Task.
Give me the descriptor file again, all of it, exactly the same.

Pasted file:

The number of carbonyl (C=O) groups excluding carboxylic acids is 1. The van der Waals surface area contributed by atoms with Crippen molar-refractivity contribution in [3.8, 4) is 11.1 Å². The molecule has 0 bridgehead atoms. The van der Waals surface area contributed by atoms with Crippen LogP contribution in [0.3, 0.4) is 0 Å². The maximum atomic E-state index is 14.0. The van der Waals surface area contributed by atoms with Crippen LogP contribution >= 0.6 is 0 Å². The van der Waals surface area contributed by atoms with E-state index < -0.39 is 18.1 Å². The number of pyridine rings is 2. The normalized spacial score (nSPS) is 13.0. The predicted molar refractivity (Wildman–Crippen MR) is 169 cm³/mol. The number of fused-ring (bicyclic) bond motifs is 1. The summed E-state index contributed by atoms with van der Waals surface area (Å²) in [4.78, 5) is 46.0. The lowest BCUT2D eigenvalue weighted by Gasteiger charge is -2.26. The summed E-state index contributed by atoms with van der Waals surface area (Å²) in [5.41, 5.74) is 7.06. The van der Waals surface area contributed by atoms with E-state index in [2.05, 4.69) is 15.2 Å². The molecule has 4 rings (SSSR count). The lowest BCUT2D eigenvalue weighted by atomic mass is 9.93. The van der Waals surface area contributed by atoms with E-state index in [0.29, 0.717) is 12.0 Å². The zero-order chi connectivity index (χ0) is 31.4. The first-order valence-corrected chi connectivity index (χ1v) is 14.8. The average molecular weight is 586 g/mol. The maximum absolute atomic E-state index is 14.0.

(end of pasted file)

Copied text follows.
The number of carbonyl (C=O) groups excluding carboxylic acids is 1. The van der Waals surface area contributed by atoms with Crippen molar-refractivity contribution in [3.8, 4) is 11.1 Å². The molecule has 0 bridgehead atoms. The van der Waals surface area contributed by atoms with Crippen LogP contribution in [0.3, 0.4) is 0 Å². The maximum atomic E-state index is 14.0. The van der Waals surface area contributed by atoms with Crippen LogP contribution >= 0.6 is 0 Å². The van der Waals surface area contributed by atoms with E-state index < -0.39 is 18.1 Å². The number of pyridine rings is 2. The normalized spacial score (nSPS) is 13.0. The predicted molar refractivity (Wildman–Crippen MR) is 169 cm³/mol. The number of fused-ring (bicyclic) bond motifs is 1. The summed E-state index contributed by atoms with van der Waals surface area (Å²) in [4.78, 5) is 46.0. The lowest BCUT2D eigenvalue weighted by Gasteiger charge is -2.26. The summed E-state index contributed by atoms with van der Waals surface area (Å²) in [5.41, 5.74) is 7.06. The van der Waals surface area contributed by atoms with E-state index in [2.05, 4.69) is 15.2 Å². The molecule has 4 rings (SSSR count). The lowest BCUT2D eigenvalue weighted by atomic mass is 9.93. The van der Waals surface area contributed by atoms with E-state index in [0.29, 0.717) is 12.0 Å². The zero-order chi connectivity index (χ0) is 31.4. The first-order valence-corrected chi connectivity index (χ1v) is 14.8. The average molecular weight is 586 g/mol. The maximum absolute atomic E-state index is 14.0.